Not all collar badges were changed because of the reasons stated above and some changes were simply for modification. Exact details of how the changes came about are beyond the scope of this study and the plates below reflect the names, descriptions and date changes of the regiments only.

The Queen’s Regiment. 1898: Gilt Metal Lamb on Torse changed to Gilt Metal Lamb on white metal curved scroll inscribed “THE QUEENS”

The Buffs. 1894: White Metal Prancing Horse of Kent on gilt scroll inscribed “INVICTA” changed to Gilt Metal Dragon on ground with widespread wings. In 1898 the Dragon was changed to silver. 

Royal Warwickshire Regt. 1890: White Metal sitting Bear changed to Bear Standart and ragged staff. 1894: Changed to White Metal Chained Antelope.

Royal Fusiliers. 1888: Changed from gold bullion Grenade to Grenade with silver Rose on the ball.

King’s Regiment (Liverpool). 1896: Rose in red and green enamel on scroll inscribed “KINGS” changed to White Metal prancing horse on Gilt Metal scroll inscribed "THE KING'S“.

East Yorkshire Regiment. 1883: Gold bullion star with silver rose changed to Gilt Metal star with silver star on black enamel backing.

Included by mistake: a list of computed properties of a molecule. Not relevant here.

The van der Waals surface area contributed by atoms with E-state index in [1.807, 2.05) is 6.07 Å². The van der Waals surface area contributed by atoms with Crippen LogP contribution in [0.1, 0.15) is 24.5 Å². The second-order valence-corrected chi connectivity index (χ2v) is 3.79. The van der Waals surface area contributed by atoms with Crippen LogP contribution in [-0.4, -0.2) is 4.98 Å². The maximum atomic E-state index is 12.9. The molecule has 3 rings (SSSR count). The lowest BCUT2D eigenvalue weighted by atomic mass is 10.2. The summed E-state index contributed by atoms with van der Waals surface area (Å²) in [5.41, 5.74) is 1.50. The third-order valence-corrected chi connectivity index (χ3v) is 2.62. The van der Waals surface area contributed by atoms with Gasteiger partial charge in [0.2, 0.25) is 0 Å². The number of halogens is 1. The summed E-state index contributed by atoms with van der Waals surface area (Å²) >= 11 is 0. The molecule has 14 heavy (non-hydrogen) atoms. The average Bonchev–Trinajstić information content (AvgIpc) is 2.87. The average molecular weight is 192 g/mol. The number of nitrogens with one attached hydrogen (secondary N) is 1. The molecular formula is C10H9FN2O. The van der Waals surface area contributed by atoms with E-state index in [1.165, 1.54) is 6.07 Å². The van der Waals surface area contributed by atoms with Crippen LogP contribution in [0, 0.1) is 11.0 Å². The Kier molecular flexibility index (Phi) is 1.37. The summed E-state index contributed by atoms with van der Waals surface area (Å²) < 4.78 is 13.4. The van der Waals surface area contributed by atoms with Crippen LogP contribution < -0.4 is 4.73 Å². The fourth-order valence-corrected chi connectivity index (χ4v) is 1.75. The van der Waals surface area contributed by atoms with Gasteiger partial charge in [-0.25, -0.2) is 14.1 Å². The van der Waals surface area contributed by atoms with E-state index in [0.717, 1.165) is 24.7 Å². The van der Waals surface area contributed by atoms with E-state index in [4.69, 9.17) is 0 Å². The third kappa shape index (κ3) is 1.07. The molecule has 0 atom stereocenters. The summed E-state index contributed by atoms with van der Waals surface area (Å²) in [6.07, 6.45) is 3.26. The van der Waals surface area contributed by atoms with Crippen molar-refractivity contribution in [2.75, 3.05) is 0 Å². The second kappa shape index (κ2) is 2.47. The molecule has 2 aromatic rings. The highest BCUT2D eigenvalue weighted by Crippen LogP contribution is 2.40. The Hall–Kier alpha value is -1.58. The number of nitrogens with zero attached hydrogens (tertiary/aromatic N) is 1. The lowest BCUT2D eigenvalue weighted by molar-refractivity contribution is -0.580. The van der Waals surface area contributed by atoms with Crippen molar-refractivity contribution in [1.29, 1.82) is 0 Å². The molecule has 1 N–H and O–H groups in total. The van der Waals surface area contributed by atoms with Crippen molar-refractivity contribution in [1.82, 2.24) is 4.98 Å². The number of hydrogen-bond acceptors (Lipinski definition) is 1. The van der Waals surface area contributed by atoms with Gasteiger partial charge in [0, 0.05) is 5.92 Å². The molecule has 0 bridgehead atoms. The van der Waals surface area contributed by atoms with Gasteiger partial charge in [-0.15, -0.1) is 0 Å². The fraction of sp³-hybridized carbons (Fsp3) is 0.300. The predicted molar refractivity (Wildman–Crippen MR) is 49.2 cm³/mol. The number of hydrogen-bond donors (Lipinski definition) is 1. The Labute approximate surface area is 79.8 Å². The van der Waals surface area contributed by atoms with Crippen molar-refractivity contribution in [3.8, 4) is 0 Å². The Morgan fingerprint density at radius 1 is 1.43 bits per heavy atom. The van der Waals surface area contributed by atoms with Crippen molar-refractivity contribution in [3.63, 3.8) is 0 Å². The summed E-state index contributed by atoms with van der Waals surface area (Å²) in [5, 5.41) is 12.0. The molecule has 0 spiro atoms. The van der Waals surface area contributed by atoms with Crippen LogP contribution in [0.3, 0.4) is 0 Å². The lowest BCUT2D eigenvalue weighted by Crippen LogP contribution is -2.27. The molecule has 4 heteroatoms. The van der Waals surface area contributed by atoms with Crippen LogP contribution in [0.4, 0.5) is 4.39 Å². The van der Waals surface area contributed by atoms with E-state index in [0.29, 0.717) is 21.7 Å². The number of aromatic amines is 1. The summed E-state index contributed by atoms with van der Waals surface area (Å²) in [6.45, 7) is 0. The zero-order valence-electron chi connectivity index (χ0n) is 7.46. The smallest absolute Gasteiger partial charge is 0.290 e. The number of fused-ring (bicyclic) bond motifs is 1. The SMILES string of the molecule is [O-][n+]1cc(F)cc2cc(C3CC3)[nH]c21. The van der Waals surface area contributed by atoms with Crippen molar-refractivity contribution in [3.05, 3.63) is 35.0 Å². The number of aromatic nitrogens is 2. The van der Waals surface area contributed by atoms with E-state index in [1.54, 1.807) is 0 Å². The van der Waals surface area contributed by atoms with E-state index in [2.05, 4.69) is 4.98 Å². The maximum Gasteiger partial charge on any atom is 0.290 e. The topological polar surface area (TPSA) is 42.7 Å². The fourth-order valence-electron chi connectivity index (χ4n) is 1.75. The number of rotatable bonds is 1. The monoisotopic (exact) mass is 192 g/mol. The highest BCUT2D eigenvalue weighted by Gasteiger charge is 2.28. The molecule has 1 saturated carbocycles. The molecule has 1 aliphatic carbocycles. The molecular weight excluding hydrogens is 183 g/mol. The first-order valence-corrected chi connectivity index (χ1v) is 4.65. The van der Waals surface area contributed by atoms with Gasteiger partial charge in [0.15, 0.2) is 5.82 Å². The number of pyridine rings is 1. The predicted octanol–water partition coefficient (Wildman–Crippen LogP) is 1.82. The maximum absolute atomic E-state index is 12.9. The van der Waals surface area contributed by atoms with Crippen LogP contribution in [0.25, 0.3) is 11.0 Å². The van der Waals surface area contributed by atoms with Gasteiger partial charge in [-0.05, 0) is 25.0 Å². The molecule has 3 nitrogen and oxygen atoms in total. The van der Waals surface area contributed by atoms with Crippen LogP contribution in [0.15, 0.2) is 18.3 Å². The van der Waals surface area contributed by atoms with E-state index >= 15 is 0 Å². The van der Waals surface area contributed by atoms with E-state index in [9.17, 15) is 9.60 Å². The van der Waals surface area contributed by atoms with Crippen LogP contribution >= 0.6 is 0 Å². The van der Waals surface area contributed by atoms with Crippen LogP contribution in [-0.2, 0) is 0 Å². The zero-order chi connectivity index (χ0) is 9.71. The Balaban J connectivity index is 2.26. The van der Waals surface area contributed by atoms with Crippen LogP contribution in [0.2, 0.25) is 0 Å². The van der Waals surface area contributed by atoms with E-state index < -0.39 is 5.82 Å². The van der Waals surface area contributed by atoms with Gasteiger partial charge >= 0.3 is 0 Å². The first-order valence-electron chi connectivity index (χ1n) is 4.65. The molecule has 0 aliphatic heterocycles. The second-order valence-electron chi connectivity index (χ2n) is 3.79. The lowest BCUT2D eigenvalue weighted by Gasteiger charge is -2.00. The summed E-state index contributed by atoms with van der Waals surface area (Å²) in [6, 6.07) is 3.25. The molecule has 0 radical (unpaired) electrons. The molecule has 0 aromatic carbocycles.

Yorkshire Regt. 1882 Cypher and separate gold bullion coronet with silver bullion cross edged red changed to one piece badge. Changed 1889 to badge with smaller coronet. 1899: Date of “1875” inscribed on cross.

King’s Own Borderers. 1894 Gold bullion Edinburgh Castle with coloured scrolls changed to silver bullion Edinburgh Castle with coloured threads and scrolls bearing regimental title.

Border Regt. 1884: Laurel wreath in silver with Gilt Metal China Dragon above a scroll inscribed “CHINA” on a convex white and red enamel ground changed to Gilt Metal laurel wreath on burnished convex ground with the Dragon and CHINA inscribed on the dome. 1895: The badge essentially the same as on the helmet plate.

The Black Watch. 1894: Bare legged White Metal St. Andrew with cross changed to fully robed St. Andrew with cross.

Connaught Rangers. 1894: Elephant in silver bullion with blue velvet caparison edged gold changed to White Metal elephant without caparison.